The following are three other places where God talks about people cutting themselves due to mourning.
“Both high and low will die in this land. They will not be buried or mourned, and no one will cut himself or shave his head for them.”
Jeremiah 41:4 and 5
(4) “The day after Gedaliah’s assassination, before anyone knew about it,
(5) eighty men who had shaved off their beards, torn their clothes and cut themselves came from Shechem, Shiloh and Samaria…”
Jeremiah 48:36 and 37
(36) “So my heart laments for Moab like a flute; it laments like a flute for the men of Kir Hareseth. The wealth they acquired is gone.
(37) Every head is shaved and every beard cut off; every hand is slashed and every waist is covered with sackcloth.
God’s prohibition against people cutting themselves is an indication of His great love and care for His people. Until recent times pain relief was very limited and the lack of the sanitary conditions required for the proper care of injuries and wounds presented significant problems. Deep cuts have always been painful, but in ancient days they were also a serious and life-threatening matter. The lack of understanding of the causes of infection many times resulted in severe sickness, and even death, when wounds occurred.
The lack of modern pain relief meant that in many cultures, especially in connection to worship services, people used intoxicants and other mind altering substances to dull their minds in order to endure the pain from cutting themselves. These substances would often lead to a person being taken over by demons as they fell into trance-like states. God’s forbidding of the practice of incising themselves to honor the dead prevented the people from opening their minds to evil spirits. Thus, God’s desire to protect people from pain, illness, and spiritual problems are three fundamental reasons for forbidding His people from making “gashes in your flesh for the dead, or incise any marks on yourselves.”
God Tattoos His Palms
Despite God’s prohibitions against His people cutting and making marks on themselves, it is hard to get around the fact that God says that He has “engraved” His people’s names upon His own palms.
Isaiah 49:15 and 16
(15) “Can a mother forget the baby at her breast and have no compassion on the child she has borne? Though she may forget, I will not forget you!
(16) See, I [God] have engraved you on the palms of my hands; your walls are ever before me.
Clearly, God marking His palms so that He remembers His people indicates that the prohibition in Leviticus is not a blanket condemnation against “marking your flesh.” Besides the fact that God has tattooed His own palms, there are a few other wonderful truths this verse reveals. First, of all the places that a person could mark his body, the palms are one of the most painful due the many nerve endings that make them extremely sensitive. God’s great love for us means that He has endured the pain to mark His own palms to better remember us. Like a mother who would never forget the child at her breast or the child she bore, God will never forget us and He is always reminded of us as He constantly sees our names tattooed upon His palms.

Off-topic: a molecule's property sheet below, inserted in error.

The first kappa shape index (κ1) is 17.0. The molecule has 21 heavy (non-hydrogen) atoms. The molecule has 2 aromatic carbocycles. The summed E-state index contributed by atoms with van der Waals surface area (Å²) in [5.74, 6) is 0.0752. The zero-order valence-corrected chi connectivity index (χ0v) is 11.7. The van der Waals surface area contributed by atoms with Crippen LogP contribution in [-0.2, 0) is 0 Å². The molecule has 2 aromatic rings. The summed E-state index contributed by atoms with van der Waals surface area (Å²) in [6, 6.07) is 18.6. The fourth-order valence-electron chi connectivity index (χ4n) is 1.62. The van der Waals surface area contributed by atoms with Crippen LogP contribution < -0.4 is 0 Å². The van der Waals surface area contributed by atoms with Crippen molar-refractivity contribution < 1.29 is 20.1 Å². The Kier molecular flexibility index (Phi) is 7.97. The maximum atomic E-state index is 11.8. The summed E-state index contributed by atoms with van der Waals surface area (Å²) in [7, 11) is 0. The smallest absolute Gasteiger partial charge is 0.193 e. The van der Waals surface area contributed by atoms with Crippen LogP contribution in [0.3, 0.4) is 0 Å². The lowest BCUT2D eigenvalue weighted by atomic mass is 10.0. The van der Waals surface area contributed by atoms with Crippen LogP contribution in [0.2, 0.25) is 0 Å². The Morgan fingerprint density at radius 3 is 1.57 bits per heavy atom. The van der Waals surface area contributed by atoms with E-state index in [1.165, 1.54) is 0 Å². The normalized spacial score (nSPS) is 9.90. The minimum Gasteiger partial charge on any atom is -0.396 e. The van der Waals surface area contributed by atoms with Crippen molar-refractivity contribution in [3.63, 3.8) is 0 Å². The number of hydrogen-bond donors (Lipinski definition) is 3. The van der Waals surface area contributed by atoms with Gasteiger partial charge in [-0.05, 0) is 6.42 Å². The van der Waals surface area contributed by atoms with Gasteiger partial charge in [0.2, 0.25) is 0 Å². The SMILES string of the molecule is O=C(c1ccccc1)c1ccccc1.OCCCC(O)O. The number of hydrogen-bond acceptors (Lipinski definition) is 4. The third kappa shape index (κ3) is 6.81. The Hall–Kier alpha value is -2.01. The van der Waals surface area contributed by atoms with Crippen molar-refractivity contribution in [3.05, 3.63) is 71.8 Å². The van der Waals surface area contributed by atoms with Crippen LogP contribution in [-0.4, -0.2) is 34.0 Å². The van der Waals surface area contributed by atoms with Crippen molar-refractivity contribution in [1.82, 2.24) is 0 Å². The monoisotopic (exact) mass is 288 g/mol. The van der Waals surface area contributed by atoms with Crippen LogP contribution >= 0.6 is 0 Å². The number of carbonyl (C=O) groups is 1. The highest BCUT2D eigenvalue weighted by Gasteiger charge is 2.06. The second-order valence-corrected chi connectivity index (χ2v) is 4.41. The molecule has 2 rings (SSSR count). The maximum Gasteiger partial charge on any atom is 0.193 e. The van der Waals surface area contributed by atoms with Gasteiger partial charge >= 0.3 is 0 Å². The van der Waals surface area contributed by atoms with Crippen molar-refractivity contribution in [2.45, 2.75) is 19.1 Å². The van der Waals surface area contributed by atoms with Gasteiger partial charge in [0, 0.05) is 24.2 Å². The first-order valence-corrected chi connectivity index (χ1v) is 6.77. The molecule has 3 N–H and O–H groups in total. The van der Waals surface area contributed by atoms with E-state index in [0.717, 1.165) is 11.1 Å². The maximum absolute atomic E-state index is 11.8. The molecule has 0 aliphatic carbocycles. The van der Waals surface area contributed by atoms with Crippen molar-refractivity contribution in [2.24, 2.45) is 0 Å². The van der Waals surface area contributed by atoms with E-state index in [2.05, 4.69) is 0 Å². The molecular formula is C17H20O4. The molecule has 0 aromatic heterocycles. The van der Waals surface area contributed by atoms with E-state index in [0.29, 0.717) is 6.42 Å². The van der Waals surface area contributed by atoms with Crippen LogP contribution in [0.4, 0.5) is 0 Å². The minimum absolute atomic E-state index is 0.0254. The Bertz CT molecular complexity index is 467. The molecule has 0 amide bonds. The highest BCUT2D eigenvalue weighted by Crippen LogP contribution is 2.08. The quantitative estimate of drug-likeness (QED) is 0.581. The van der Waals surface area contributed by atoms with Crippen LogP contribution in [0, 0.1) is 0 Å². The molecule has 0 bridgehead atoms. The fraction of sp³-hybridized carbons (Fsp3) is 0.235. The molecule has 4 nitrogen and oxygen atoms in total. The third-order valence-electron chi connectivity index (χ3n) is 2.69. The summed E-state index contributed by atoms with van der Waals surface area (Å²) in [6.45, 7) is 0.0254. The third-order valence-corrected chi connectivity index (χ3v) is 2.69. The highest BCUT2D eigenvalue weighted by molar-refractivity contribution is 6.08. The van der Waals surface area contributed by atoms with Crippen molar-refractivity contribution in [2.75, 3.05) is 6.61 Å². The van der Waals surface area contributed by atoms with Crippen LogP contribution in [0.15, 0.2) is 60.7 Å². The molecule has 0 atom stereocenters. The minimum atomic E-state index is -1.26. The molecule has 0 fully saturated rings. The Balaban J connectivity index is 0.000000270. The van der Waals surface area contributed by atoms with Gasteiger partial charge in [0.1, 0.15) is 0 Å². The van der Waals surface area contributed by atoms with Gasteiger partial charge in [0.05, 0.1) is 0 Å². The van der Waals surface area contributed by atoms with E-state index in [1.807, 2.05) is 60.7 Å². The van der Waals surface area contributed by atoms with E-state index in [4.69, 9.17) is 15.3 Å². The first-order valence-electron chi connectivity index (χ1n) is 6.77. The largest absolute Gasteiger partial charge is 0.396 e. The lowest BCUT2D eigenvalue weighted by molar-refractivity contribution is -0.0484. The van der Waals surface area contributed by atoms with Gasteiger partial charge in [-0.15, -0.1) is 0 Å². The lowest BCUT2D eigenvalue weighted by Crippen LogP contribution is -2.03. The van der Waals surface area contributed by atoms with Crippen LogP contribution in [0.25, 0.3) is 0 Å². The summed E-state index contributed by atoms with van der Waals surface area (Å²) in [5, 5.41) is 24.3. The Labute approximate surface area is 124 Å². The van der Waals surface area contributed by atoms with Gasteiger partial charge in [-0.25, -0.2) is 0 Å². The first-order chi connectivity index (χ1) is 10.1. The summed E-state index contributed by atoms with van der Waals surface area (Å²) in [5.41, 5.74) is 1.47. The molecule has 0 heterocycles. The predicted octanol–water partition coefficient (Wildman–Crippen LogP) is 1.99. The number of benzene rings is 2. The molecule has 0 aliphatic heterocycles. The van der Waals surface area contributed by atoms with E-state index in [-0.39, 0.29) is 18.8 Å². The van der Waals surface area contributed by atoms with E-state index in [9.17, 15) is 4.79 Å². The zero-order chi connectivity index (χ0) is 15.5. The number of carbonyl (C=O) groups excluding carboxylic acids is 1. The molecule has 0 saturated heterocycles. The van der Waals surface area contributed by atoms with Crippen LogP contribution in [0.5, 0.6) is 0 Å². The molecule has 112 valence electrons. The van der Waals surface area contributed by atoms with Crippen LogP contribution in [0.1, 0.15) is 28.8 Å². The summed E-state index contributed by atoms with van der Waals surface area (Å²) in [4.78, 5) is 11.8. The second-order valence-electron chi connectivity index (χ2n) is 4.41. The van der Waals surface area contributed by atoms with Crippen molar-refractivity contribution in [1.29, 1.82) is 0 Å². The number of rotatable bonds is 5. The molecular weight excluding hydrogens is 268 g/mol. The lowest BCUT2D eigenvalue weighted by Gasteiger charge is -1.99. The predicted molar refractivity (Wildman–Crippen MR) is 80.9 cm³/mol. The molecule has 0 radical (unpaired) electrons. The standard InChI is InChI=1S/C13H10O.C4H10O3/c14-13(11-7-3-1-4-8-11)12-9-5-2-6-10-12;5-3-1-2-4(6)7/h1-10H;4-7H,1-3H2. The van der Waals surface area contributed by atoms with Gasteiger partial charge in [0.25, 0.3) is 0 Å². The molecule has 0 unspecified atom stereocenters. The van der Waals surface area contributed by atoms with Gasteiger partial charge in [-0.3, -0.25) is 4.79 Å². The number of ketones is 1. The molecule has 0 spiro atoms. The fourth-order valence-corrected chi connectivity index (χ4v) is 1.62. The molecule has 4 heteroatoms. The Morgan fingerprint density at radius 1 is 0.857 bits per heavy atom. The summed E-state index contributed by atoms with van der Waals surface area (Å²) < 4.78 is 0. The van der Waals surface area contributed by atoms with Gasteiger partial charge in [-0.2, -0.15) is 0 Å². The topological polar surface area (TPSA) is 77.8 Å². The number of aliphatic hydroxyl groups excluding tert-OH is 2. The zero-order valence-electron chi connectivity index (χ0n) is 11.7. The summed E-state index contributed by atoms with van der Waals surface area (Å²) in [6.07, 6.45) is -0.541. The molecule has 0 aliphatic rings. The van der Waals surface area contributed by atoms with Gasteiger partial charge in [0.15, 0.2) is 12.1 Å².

Our Freedom in Christ
One of the great gifts we receive upon accepting Christ as our Lord is freedom from many of the rules and regulations of the Levitical law.
(13) But now in Christ Jesus you who once were far away have been brought near through the blood of Christ.
(14) For he himself is our peace…
(15) by abolishing in his flesh the law with its commandments and regulations…
Christ is the end of the law so that there may be righteousness for everyone who believes.
Clearly Christ did not end all “law.” The sacrifice of Christ brought to an end the rules and regulations regarding the daily Temple sacrifice. We have obtained great freedom in Christ but that does not mean that everything that was once forbidden under the Mosaic and Levitical laws are now permissible or beneficial. Under the Mosaic Law idolatry, murder, lying, and coveting were outlawed and these acts remain wrong. Under the Levitical law some foods were banned, and although they may be permissible to eat today, they remain unhealthy or unbeneficial to our bodies. Merely having the liberty in Christ to do something does not mean that it is best to do it.
1 Corinthians 10:23
“Everything is permissible”–but not everything is beneficial. “Everything is permissible”–but not everything is constructive.
Rather than external rules and regulations, God has always desired for people to perform their various acts of devotion and worship with a proper attitude of the heart. Christ’s accomplishment of fulfilling the law means that, rather than us having to focus on the Law and all its regulations, we can now focus on pursuing holiness with our hearts being in the right place, loving God and our neighbor.
Romans 13:8 and 10
(8) Let no debt remain outstanding, except the continuing debt to love one another, for he who loves his fellowman has fulfilled the law.
(10) Love does no harm to its neighbor. Therefore love is the fulfillment of the law.
The entire law is summed up in a single command: “Love your neighbor as yourself.”